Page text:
Infoscience

Thesis

Latent Social Information in Group Interactions with a Shared Workspace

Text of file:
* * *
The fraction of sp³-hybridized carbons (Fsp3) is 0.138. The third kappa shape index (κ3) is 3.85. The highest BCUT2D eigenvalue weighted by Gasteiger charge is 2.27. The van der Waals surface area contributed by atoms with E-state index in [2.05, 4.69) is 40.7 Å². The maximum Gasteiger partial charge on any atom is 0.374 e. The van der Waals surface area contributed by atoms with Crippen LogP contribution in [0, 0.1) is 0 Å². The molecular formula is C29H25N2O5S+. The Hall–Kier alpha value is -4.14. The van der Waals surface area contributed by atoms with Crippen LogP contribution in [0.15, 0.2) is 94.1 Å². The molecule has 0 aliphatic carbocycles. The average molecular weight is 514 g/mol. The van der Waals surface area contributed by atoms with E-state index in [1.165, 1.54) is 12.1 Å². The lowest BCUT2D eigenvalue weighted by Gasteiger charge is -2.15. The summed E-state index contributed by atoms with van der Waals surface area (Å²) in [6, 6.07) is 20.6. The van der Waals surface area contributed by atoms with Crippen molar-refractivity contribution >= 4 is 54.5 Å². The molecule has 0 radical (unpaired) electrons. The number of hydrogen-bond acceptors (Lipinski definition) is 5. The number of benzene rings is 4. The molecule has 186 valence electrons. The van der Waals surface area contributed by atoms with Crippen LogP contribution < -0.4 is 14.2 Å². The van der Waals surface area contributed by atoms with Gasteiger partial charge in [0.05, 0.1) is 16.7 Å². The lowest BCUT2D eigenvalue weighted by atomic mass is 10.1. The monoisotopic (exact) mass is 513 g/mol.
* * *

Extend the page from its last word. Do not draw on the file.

Shared artifacts, such as drawings and schemas on whiteboards, sticky-notes with ideas on walls, are often created and interacted with during meetings. These shared artifacts a) facilitate the expression of complex fleeting ideas, b) enable collaborators to establish a common ground and validate each others’ understanding about the context, and c) extend the validity of shared information by making it permanent. By the end of a collaboration session, the shared content denotes the shared knowledge amongst collaborators, which emerged as a result of a recursive process of storage, transformation, and retrieval from an external memory such as a whiteboard. Although these interactions with the artifacts symbolize the important episodes in a group discussion, still the information contained within them has not been much leveraged in collaboration research. Being well assimilated in the established work culture, collaborators do not heed the interactions with the shared artifacts, and therefore the nature of the social information contained within them is latent. However, from a research perspective this information is valuable and can offer insights into a few facets of ongoing group dynamics and processes. This thesis in particular a) identifies and examines the characteristics of the latent social information, b) studies the relationship of this information with different aspects of collaboration, and c) explores the practical utility of this information in collaboration assessment. We start by designing a meeting technology - MeetHub that enables collaborators to share and interact with artifacts in an unconstrained manner over a shared workspace, and allow us to collect fine-grained interactional information. Then we present user studies, where we extract and comprehend the relevant social information from interactions with the artifacts, and analyze its relationship with collaborative processes. Our findings demonstrate that latent social information is significantly correlated with the task outcome, division-of-labor, and the quality of mutual understanding between collaborators. Finally, we present a prediction system based on this social information, capable of alerting the group members about the poorly grounded episodes in real-time, and thus enabling them to regulate their collaborative behavior. The final contribution of this work presents itself as implications towards the dual nature of shared workspace, supporting the creation and sharing of artifacts as well as an assessment tool.

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